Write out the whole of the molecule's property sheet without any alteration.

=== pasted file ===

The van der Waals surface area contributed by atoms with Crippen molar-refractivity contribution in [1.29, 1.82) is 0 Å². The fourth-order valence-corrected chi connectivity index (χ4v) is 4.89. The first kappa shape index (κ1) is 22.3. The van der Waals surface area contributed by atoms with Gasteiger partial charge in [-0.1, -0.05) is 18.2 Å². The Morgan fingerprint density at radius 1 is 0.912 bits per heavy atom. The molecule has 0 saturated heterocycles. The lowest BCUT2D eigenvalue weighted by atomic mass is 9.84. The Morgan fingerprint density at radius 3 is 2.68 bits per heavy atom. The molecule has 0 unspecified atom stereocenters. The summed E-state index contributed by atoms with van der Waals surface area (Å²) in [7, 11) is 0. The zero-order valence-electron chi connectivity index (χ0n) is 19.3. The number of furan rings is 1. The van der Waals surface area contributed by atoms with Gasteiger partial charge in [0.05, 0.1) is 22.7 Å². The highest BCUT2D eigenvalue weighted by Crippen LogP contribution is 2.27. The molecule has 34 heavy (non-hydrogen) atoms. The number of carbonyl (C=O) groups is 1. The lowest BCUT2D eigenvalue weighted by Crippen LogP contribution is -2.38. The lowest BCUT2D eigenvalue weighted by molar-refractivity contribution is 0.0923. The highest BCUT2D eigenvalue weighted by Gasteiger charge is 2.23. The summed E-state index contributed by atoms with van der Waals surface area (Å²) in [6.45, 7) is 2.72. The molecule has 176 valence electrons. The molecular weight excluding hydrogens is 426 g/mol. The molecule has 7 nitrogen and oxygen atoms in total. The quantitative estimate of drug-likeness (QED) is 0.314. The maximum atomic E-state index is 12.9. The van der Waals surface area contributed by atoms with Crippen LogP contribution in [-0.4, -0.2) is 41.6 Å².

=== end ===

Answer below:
The van der Waals surface area contributed by atoms with Crippen molar-refractivity contribution in [1.29, 1.82) is 0 Å². The fourth-order valence-corrected chi connectivity index (χ4v) is 4.89. The first kappa shape index (κ1) is 22.3. The van der Waals surface area contributed by atoms with Gasteiger partial charge in [-0.1, -0.05) is 18.2 Å². The Morgan fingerprint density at radius 1 is 0.912 bits per heavy atom. The molecule has 0 saturated heterocycles. The lowest BCUT2D eigenvalue weighted by atomic mass is 9.84. The Morgan fingerprint density at radius 3 is 2.68 bits per heavy atom. The molecule has 0 unspecified atom stereocenters. The summed E-state index contributed by atoms with van der Waals surface area (Å²) in [7, 11) is 0. The zero-order valence-electron chi connectivity index (χ0n) is 19.3. The number of furan rings is 1. The van der Waals surface area contributed by atoms with Gasteiger partial charge in [0.05, 0.1) is 22.7 Å². The highest BCUT2D eigenvalue weighted by Crippen LogP contribution is 2.27. The molecule has 34 heavy (non-hydrogen) atoms. The number of carbonyl (C=O) groups is 1. The lowest BCUT2D eigenvalue weighted by Crippen LogP contribution is -2.38. The lowest BCUT2D eigenvalue weighted by molar-refractivity contribution is 0.0923. The highest BCUT2D eigenvalue weighted by Gasteiger charge is 2.23. The summed E-state index contributed by atoms with van der Waals surface area (Å²) in [6.45, 7) is 2.72. The molecule has 176 valence electrons. The molecular weight excluding hydrogens is 426 g/mol. The molecule has 7 nitrogen and oxygen atoms in total. The quantitative estimate of drug-likeness (QED) is 0.314. The maximum atomic E-state index is 12.9. The van der Waals surface area contributed by atoms with Crippen LogP contribution in [-0.4, -0.2) is 41.6 Å².